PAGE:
Today we close out the six-part series, Hot Six for the Summer, and if you’ve been following along, you are now ready to graduate from our summer long credit boot camp. You now know the importance of your FICO score and the factors that influence it. You’ve reviewed your budget and identified areas where you can reduce your monthly expenses. You’ve committed to using a strategic approach to eliminating debt. You are developing fiscal savvy. I know you will do well as you continue to work toward financial freedom, but as we close this door, let me leave you with a few pieces of practical advice to help you on the road ahead.
Avoid Unnecessary Debt
This should be common sense, but I’ve seen too many people fall back into this trap once they have cleaned up their credit. My work in adult continuing education leads me to believe that this happens because we tend to be oriented toward short-term goals. You know how it is: we think that if we go through a process and jump through some hoops, we will hit our target, and then we can check a goal from our ever-growing to do lists. People are good at tackling obstacles, but oftentimes inept at learning from past mistakes.
Once you have cleaned up your credit, treat it as a blank slate. Don’t go out there and start buying stuff just because you have thousands of dollars in available credit. Don’t go out there applying for new trade lines just because you now have a 720+ FICO score. The reality is that if unchecked spending led to your past credit issues, it will take some time for you to reprogram your brain to use credit responsibly. Toward this end, consider putting yourself on a cash only diet for a year to avoid accruing unnecessary debt.
Never Carry a Balance
That’s right: NEVER carry a balance on credit accounts, as this will result in you paying interest, thus returning you to the doldrums. I believe that you should not charge anything that you cannot pay for with cash on hand, unless it is an emergency.
Cash on hand is money that you have available in discretionary income at a given moment in time. It is not money that you can borrow from yourself by paying a bill later, nor is it money that you lend yourself from next week’s paycheck. It is the money that you have right now. If you see a nice flat screen TV on sale at the mall for $500 and you have $500 in your checking account to pay to for it, by all means, whip out the American Express and splurge, provided this purchase comes from the 10% allowance you set for yourself (see “Pay Yourself First”). Also keep in mind that finding that TV on mega sale for $500 when it normally costs $800 does not constitute an emergency. You will not die if you don’t buy it.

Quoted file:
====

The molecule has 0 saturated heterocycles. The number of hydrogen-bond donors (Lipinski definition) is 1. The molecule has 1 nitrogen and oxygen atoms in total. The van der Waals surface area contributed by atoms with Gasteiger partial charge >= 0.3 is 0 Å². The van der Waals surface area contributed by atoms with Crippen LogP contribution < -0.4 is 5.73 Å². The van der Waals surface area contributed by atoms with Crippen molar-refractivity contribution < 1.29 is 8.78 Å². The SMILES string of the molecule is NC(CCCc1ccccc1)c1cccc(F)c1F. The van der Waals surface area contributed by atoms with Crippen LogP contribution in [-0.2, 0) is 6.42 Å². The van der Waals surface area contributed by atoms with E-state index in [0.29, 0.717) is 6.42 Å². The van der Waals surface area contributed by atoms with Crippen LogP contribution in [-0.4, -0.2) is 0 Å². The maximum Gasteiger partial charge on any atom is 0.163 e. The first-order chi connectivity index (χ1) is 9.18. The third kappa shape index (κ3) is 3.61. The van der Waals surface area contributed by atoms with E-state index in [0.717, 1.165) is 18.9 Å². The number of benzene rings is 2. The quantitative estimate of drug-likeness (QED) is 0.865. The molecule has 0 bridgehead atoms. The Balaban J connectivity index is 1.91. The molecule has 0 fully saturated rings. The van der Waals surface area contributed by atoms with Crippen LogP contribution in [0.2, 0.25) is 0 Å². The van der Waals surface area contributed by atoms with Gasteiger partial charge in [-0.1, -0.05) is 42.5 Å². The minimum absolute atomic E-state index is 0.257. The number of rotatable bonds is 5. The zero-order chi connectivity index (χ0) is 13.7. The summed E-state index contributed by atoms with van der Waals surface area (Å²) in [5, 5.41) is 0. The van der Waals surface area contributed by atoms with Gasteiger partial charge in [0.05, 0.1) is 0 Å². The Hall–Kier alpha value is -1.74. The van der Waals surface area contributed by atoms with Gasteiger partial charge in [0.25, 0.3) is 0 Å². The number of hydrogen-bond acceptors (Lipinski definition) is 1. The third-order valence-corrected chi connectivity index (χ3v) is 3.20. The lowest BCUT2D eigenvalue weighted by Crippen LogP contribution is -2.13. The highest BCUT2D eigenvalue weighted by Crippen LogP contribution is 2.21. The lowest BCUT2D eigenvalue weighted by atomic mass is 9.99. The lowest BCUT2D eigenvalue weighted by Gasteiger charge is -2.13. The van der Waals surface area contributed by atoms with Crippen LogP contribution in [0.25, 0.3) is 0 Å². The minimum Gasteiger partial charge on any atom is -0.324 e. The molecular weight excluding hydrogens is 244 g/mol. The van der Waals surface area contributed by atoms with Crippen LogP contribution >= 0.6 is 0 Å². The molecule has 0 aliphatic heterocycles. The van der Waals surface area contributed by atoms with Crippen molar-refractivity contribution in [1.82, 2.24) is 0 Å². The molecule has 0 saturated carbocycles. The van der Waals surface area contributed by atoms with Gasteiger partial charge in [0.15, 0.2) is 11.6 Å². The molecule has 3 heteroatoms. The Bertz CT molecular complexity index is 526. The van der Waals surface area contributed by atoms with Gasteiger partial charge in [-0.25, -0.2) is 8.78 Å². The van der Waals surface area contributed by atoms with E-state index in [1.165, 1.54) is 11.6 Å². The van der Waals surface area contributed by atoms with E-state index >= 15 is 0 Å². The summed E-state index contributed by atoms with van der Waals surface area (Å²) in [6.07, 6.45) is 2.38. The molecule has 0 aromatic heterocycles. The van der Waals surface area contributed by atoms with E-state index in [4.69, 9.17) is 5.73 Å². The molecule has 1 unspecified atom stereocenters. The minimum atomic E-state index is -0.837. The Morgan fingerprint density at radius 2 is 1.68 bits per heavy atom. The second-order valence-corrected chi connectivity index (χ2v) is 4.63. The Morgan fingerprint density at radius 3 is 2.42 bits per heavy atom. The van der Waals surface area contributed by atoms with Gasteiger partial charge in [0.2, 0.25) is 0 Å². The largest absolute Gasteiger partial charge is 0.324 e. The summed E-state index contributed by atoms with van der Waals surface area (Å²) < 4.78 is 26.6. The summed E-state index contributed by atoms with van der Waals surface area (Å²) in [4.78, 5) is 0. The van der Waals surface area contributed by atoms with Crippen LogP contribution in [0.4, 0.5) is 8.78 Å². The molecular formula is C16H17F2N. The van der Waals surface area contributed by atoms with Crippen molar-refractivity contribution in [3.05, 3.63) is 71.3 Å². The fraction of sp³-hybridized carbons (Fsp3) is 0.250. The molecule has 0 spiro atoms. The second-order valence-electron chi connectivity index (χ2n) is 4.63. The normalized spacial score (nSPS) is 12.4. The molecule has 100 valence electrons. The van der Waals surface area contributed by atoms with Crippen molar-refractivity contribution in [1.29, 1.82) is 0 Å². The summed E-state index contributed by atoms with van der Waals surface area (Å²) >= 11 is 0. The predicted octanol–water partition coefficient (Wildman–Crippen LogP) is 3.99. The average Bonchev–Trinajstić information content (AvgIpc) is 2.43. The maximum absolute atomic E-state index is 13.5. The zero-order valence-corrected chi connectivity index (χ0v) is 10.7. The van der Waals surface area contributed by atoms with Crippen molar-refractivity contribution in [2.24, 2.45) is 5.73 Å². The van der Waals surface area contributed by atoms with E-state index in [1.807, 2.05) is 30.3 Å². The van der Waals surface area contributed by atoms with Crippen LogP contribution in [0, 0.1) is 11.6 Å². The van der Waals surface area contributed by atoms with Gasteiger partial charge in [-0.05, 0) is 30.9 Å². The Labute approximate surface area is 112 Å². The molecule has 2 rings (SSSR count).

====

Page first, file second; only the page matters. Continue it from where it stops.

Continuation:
Consider the financial impact of purchasing this TV with a credit card and paying only the monthly minimums. Let’s say that you don’t have $500, but you do have a credit card with a $1000 limit that has a 14% interest rate. Bankrate’s credit card calculator shows that if you make a monthly minimum payment of interest plus one percent of the balance, it will take you 43 months and $136.91 in interest to pay off that television. Definitely not worth it when you consider that discounted consumer goods are usually aging products, and also that you have exceeded 10% utilization on your credit card, which will likely lower your FICO score.
Establish a Cash Reserve
According to StatisticBrain, as of July 2012, the average American household has $3,800 in its savings account. This may or may not sound like a lot depending on your situation, but I believe this establishes a solid baseline number for you to use as a fixed savings goal for your emergency cash reserve. Most financial pundits will tell you to bank at least six months of living expenses for your reserve (I actually advocate for 9-12 months in the event you become unemployed or underemployed), but this can be a daunting number, even under modest living conditions. If you’re able to live on $1000/month (which includes housing expenses, utilizes, food, and transportation), you would still need to save $6000 to meet their recommendation. For someone starting out, take baby steps to bring your cash reserve in line with the US average, and then over time step things up until you reach at least six months of living expenses.
I’ve always been a fan of fresh starts. I love the promise of a new year, the optimism of a birthday, the sun rising on a Monday. There is nothing more refreshing than to look at today as a new day, a blank canvas onto which I can paint my ideal reality. Today is tabula rasa. Use what you have learned to control your financial future.
I hope this series has been as helpful to you as it has been to me, personally.
Just one of ‘fatboyfavs’